The adobo chicken, on the other hand, is juicy, well-marinated, and served in cheese-crisped, gluten-free corn tortillas with chihuahua cheese, cilantro, and Taco Tank’s savory secret sauce.
The Tank’s limited menu has proven so successful that Raya and his team opened up a full-service restaurant this spring. Barbacoa fuses traditional Mexican cuisine with American-style barbecue in the form of brisket taquitos and smoked turkey with molé.
The Sourdough Spot
Like many people, Maegan Vaughan received some unexpected time to explore niche interests when the world ground to a halt during the initial COVID-19 pandemic.
In the early days of the virus’s takeover, sourdough began trending on TikTok as a practical alternative to budgeting for bread on weekly grocery store runs. Vaughan and her children spent plenty of quality time baking together, and she figured she was more than capable of providing hearty loaves for family and friends.
“I love watching the dough become a big, beautiful loaf at the end of the bake,” Vaughan says. “It’s a long process, but it’s a hands-off, no-knead recipe, so you’re in and out. It’s been a great creative outlet.”
In March 2021, Vaughan launched her business online with Etsy. She converted her garage into a workspace and began delivering local orders less than a year later.
There were three major factors in Vaughan’s decision to apply for a space in the Iron District: budget, size, and foot traffic. The converted shipping container that houses The Sourdough Spot is similar to Vaughan’s previous workspace, and it already included large work tables and a fridge, which she would have to fund on her own if she moved into a blank slate brick-and-mortar. From her deliveries, she learned that most of her local customers are concentrated in North Kansas City. Plus, the broad appeal of an outdoor community space and food court attracts consistent crowds.
“Having this location here has grown my business even faster than I was imagining,” she says.
In addition to selling plain, focaccia, and flavored loaves, the container offers Fat Beans cold brew coffee, grilled cheese, peanut butter and jelly, topped toast, and cheesy garlic breadsticks with marinara.
Vaughan is even able to offer classes at her current location. Next month, she will host “Sourdough Foccacia: Learn to Make, Dress, and Bake” from 5-7 p.m. Sept. 10 and “Sourdough Bread 101: Learn the Essentials for Making Sourdough Bread” from 5-8 p.m. Sept. 24. Tickets can be purchased on The Sourdough Spot’s Linktree for $50 and $60 respectively.
Ameet Malhotra didn’t always plan on becoming a restaurateur.
Malhotra moved to Kansas City in 2001 to work for Hallmark as a graphic designer. His penchant for creating mouth-watering food began with a simple desire to cook the meals he missed from home.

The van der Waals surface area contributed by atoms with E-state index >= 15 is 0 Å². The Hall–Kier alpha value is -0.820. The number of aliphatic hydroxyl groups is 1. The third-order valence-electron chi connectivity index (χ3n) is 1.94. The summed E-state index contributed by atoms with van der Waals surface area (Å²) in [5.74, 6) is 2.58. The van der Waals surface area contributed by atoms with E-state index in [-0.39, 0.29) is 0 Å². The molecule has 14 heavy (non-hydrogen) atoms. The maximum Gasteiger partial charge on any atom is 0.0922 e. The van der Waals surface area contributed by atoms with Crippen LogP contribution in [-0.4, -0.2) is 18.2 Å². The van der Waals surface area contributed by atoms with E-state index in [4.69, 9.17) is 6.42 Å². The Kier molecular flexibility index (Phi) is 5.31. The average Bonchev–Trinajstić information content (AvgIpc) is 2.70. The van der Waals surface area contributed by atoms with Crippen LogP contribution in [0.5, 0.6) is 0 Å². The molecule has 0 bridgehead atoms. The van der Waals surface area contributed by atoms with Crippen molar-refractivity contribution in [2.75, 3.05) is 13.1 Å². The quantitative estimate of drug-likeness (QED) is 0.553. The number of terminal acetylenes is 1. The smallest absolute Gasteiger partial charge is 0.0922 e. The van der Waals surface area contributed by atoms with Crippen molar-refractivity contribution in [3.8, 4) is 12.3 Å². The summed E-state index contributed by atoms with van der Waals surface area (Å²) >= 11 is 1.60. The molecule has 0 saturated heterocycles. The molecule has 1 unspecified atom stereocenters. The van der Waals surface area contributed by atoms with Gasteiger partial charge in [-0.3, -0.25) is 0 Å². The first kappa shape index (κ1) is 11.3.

“I started experimenting with a few recipes which my grandma had given me,” he says. “My dad lived in New York at the time, and he had never cooked either, but he was in the same boat as me. We both started cooking, and we would exchange recipes and different ideas over the phone.”
As he improved, Malhotra began hosting dinner parties for his friends, which eventually blossomed into a side business as a locally-renowned private chef.
“I go into people’s homes, and I bring everything— the food, the linens, the flowers, the plates, the glassware, silverware, and the music,” he says.
In February 2021, Malhotra was laid off from Hallmark. He pivoted to restaurant work with friend and fellow chef Anourom Thomson at the American-Laos restaurant Anousone. In October 2022, he expressed interest to the Iron District’s team about opening an Elephant Wings container and signed the lease only a few weeks later.
“We buy the baguettes from Farm to Market, but nothing else is bought ready-made—the tikka masala sauce, the chutney, the aioli that goes with the fries. Everything is made fresh by me,” Malhotra says.
The proof is in the pudding—or, in this case, the well-seasoned menu. For $15, customers can sink their teeth into a half sandwich (the Bombay-Mi cumin chicken, the Paneer Tikka, or—Malhotra’s personal favorite—the Unholy Cow) with Tandoori fries and Iced Masala Chai.
The Tikka Masala Poutine ($15) is a twist on Québec’s signature meal. Fries are smothered in tikka masala sauce, yogurt, scallions, jalapeños, curried paneer, and cilantro with the customer’s choice of chicken, beef, or paneer. (Hint: there’s no way to go wrong here.)
The Iron District is located at 1599 Iron St., North Kansas City, MO 64116.
All photos by Brooke Tramel